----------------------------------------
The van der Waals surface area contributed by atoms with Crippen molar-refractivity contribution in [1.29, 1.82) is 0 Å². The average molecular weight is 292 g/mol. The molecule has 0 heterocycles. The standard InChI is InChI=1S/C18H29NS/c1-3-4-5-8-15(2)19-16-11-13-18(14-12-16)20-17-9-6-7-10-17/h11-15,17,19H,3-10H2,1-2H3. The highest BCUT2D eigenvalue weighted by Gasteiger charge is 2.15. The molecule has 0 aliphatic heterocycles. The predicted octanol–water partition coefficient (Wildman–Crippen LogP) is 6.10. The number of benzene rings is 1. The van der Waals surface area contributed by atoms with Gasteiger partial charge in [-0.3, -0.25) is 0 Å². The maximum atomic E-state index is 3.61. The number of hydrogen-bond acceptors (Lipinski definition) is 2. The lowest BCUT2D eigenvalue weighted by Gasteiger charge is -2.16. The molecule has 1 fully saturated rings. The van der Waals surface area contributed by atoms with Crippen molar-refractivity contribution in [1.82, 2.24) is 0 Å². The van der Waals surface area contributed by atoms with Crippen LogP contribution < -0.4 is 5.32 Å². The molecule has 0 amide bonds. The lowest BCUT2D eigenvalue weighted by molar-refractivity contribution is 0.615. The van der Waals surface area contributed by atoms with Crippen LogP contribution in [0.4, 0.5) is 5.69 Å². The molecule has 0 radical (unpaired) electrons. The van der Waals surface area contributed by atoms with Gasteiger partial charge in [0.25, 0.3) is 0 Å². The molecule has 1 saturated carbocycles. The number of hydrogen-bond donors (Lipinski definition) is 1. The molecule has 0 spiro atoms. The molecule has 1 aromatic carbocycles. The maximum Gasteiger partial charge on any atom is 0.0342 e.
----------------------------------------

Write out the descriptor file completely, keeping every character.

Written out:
The van der Waals surface area contributed by atoms with Crippen molar-refractivity contribution in [1.29, 1.82) is 0 Å². The average molecular weight is 292 g/mol. The molecule has 0 heterocycles. The standard InChI is InChI=1S/C18H29NS/c1-3-4-5-8-15(2)19-16-11-13-18(14-12-16)20-17-9-6-7-10-17/h11-15,17,19H,3-10H2,1-2H3. The highest BCUT2D eigenvalue weighted by Gasteiger charge is 2.15. The molecule has 0 aliphatic heterocycles. The predicted octanol–water partition coefficient (Wildman–Crippen LogP) is 6.10. The number of benzene rings is 1. The van der Waals surface area contributed by atoms with Gasteiger partial charge in [-0.3, -0.25) is 0 Å². The maximum atomic E-state index is 3.61. The number of hydrogen-bond acceptors (Lipinski definition) is 2. The lowest BCUT2D eigenvalue weighted by Gasteiger charge is -2.16. The molecule has 1 fully saturated rings. The van der Waals surface area contributed by atoms with Crippen molar-refractivity contribution in [1.82, 2.24) is 0 Å². The van der Waals surface area contributed by atoms with Crippen LogP contribution < -0.4 is 5.32 Å². The molecule has 0 amide bonds. The lowest BCUT2D eigenvalue weighted by molar-refractivity contribution is 0.615. The van der Waals surface area contributed by atoms with Crippen LogP contribution in [0.4, 0.5) is 5.69 Å². The molecule has 0 radical (unpaired) electrons. The van der Waals surface area contributed by atoms with Gasteiger partial charge in [0.25, 0.3) is 0 Å². The molecule has 1 saturated carbocycles. The number of hydrogen-bond donors (Lipinski definition) is 1. The molecule has 0 spiro atoms. The molecule has 1 aromatic carbocycles. The maximum Gasteiger partial charge on any atom is 0.0342 e.